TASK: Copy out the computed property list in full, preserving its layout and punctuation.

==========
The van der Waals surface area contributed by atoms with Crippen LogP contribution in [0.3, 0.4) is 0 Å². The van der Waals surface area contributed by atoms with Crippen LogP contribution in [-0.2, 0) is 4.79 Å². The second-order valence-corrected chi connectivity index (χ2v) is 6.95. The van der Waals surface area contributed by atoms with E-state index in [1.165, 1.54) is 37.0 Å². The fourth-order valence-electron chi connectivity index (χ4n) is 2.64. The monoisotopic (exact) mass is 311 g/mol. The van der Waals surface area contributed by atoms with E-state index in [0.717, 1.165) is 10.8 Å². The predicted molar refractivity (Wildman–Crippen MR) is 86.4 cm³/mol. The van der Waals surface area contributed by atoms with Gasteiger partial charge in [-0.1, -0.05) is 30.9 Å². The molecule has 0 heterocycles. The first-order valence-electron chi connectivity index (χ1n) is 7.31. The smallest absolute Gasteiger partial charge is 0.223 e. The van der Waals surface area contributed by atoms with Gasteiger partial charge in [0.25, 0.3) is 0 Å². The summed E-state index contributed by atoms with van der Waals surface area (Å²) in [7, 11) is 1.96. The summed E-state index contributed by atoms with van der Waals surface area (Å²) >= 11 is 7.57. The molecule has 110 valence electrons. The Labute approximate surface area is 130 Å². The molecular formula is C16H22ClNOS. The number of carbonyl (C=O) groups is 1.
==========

The van der Waals surface area contributed by atoms with Crippen LogP contribution in [0.3, 0.4) is 0 Å². The van der Waals surface area contributed by atoms with Crippen LogP contribution in [-0.2, 0) is 4.79 Å². The second-order valence-corrected chi connectivity index (χ2v) is 6.95. The van der Waals surface area contributed by atoms with E-state index in [1.165, 1.54) is 37.0 Å². The fourth-order valence-electron chi connectivity index (χ4n) is 2.64. The monoisotopic (exact) mass is 311 g/mol. The van der Waals surface area contributed by atoms with E-state index in [0.717, 1.165) is 10.8 Å². The predicted molar refractivity (Wildman–Crippen MR) is 86.4 cm³/mol. The van der Waals surface area contributed by atoms with Gasteiger partial charge in [-0.1, -0.05) is 30.9 Å². The molecule has 0 heterocycles. The first-order valence-electron chi connectivity index (χ1n) is 7.31. The smallest absolute Gasteiger partial charge is 0.223 e. The van der Waals surface area contributed by atoms with Gasteiger partial charge in [0.25, 0.3) is 0 Å². The summed E-state index contributed by atoms with van der Waals surface area (Å²) in [7, 11) is 1.96. The summed E-state index contributed by atoms with van der Waals surface area (Å²) >= 11 is 7.57. The molecule has 110 valence electrons. The Labute approximate surface area is 130 Å². The molecular formula is C16H22ClNOS. The number of carbonyl (C=O) groups is 1.